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Technical Paper

System Approach for NOx Reduction: Double LNT Diesel After-Treatment Architecture

2011-04-12
2011-01-1300
This paper presents an after-treatment architecture combining a close coupled NOx trap and an under floor NOx trap. Instead of simply increasing the volume of the catalyst, we propose to broaden the active temperature window by splitting the LNT along the exhaust line. In order to design this architecture, a complete 1D model of NOx trap has been developed. Validated with respect to experimental data, this model has been useful to define the two volumes of LNT, making significant savings on the test bench exploitation. However, one of the main difficulties to operate the proposed architecture is the NOx purge and sulfur poisoning management. In order to optimize the NOx and sulfur purge launches, we have developed a control strategy based on an embedded reduced LNT model. These strategies have been validated on different driving cycles, by the means of simulation and of vehicle tests using rapid prototyping tools.
Journal Article

Understanding of the Internal Crack Phenomenon inside Diesel Particulate Filter during Regeneration Part 1: Modeling and Experiments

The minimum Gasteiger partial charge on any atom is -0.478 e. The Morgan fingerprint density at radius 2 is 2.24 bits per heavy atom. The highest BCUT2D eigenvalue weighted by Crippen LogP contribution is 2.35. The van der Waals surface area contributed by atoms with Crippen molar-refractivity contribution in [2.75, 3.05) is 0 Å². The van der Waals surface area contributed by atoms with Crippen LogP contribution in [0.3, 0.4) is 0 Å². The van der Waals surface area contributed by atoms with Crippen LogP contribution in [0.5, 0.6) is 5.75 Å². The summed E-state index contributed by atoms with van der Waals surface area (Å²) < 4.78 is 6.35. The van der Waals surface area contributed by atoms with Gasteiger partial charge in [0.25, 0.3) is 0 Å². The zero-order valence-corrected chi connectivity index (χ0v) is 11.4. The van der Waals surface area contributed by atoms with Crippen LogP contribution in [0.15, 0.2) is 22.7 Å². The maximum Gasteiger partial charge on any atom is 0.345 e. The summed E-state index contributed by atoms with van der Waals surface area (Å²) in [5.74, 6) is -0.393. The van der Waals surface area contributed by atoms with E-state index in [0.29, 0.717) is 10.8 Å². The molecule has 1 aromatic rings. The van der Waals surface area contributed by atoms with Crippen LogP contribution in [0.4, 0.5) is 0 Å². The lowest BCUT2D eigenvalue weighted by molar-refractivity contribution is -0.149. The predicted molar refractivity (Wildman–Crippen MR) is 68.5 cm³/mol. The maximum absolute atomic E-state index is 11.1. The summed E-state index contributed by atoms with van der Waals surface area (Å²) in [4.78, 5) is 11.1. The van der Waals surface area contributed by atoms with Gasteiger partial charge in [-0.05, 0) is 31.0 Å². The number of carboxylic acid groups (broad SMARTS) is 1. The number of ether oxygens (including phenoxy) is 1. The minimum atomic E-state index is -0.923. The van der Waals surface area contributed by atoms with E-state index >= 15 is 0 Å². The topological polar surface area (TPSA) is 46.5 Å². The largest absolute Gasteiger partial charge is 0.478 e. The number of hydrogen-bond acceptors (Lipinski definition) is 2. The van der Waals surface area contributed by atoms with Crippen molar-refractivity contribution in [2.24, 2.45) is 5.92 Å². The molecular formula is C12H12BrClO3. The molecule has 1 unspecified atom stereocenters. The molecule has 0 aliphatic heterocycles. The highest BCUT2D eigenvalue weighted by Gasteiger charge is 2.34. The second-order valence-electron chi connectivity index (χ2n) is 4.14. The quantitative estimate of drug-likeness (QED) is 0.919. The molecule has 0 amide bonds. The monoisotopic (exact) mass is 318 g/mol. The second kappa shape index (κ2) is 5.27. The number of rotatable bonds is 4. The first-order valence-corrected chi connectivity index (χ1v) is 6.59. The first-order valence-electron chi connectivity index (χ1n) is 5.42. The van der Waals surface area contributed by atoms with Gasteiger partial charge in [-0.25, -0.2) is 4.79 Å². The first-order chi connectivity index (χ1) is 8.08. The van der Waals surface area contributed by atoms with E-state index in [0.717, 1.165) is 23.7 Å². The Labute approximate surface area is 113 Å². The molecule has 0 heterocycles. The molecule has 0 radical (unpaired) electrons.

2010-05-05
2010-01-1555
This study deals with a coupled experimental and modeling approach of Diesel Particulate Filter cracking. A coupled model (heat transfer, mass transfer, chemical reactions) is used to predict the temperature field inside the filter during the regeneration steps. This model consists of assembled 1D models and is calibrated using a set of laboratory bench tests. In this set of experiments, laboratory scale filters are tested in different conditions (variation of the oxygen rate and gas flow) and axial/radial thermal gradient are recorded with the use of thermocouples. This model is used to build a second set of laboratory bench tests, which is dedicated to the understanding of the phenomena of Diesel Particulate Filter cracking.